Skeptical hypotheses (Descartes' evil demon, for instance) seem to rely on the

Read another response by Nicholas D. Smith, Jasper Reid
Read another response about Knowledge
Skeptical hypotheses (Descartes' evil demon, for instance) seem to rely on the following proposition: it is possibly that I am being systematically deceived (that all of my sensory impressions are actually infelicitous, say). My question is: is his proposition known <i>a priori</i>? or is it empirical?

I've been racking my brains over this one -- it's a tricksy little question! -- and I'm still not sure what the answer should be. Of course Nicholas Smith would be correct, if the question was about the proposition that I am being systematically deceived. But it isn't. I take it that the question is how we know that it is possible that I am being systematically deceived.

Admittedly, Descartes himself does ultimately conclude that this isn't even so much as possible: but he reaches this conclusion via a rather idiosyncratic and unconvincing argument, resting on the nature of God; and, in any case, even he acknowledges that it certainly does seem to be possible. He sets up his methodological scepticism in the First Meditation (as I'm sure you know), pointing to things like optical illusions, dreams, and the possibility of an evil demon. Many of the same points could be made about each of these arguments: but, for simplicity's sake, I shall just take the one about illusions.

So, for instance, he says that, when we look at a tower in the distance, we might take it to be round. But we then get closer, and we now find it to be square. So it turns out that we've been in error in at least one of our judgments, presumably the earlier one. But then how can we be so sure that we are not similarly in error in our current judgments too, and not only here but right across the board? The thing that is driving the argument is the fact that a certain object is appearing to be round, but the very same object is also appearing to be not-round. And it would be a contradiction for one and the same thing actually to be both round and not-round. (We certainly know that a priori). So we can conclude that some of our perceptions or judgments must be false; and that's what opens the door to global scepticism. If some of them are false, then perhaps all of them are false.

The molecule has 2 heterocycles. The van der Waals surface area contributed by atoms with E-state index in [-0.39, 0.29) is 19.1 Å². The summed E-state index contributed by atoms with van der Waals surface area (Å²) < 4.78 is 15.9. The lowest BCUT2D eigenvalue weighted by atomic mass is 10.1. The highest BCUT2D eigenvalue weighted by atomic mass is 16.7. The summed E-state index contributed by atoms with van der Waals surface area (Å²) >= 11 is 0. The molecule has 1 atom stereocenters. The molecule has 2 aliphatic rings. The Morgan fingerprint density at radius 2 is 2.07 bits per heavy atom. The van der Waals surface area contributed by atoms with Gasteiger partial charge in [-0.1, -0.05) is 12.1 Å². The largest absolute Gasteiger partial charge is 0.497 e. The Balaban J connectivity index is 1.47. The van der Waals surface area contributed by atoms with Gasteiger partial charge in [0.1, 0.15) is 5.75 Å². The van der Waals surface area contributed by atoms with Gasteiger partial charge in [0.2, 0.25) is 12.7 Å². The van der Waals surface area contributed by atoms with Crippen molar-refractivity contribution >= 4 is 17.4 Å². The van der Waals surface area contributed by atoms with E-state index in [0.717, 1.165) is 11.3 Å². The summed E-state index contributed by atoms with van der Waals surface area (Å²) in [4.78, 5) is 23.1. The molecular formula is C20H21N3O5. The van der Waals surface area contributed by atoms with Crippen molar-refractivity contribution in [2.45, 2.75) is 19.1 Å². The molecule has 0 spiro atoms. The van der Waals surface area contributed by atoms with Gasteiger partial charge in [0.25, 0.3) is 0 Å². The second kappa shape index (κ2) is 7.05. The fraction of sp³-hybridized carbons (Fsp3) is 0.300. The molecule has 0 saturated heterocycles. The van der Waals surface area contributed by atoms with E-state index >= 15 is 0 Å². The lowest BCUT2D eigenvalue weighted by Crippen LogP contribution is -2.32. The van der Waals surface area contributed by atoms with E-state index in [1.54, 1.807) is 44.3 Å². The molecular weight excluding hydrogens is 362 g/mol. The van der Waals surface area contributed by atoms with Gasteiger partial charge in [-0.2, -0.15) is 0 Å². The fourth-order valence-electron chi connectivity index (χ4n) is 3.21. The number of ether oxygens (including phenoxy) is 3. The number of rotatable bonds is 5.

But is it really that simple? The tower looked round at time t1, and it looks square at time t2. But maybe it was round at t1, and is square at t2. How can we be so sure that it hasn't simply changed with the passage of time? If we can't be sure of that, then we can't be sure that either of these judgments was erroneous after all. And, if we can't be sure that any of our judgments are erroneous, then it's not clear how we could know that any of them even could be erroneous. And, if we can't know that, then it seems that perhaps we can't know, after all, that it's possible that all of them could be erroneous together. If we can't establish the reality and (a fortiori) the possibility of error, then we'll have nothing to extrapolate globally to establish the possibility of systematic deception. Now, for my part, I do feel entirely confident that we can indeed know that error is possible. But what I'm much less confident about is precisely how we can know this. Simple sense-perception alone certainly won't be enough to establish it.

Well, that's about as far as I've got. We can only know that systematic deception is possible, if we can know that error is possible. That is to say, we can only know that all of our beliefs might be false, if we can know that some of them might be false. And we could know that some of them might be false, if we knew that some of them actually were false. But how do we know that? If I'm forced to give an answer, I guess I'd plump for 'empirical' over 'a priori'. But, ultimately, I just don't know what to think about this. Nice question!

Related Terms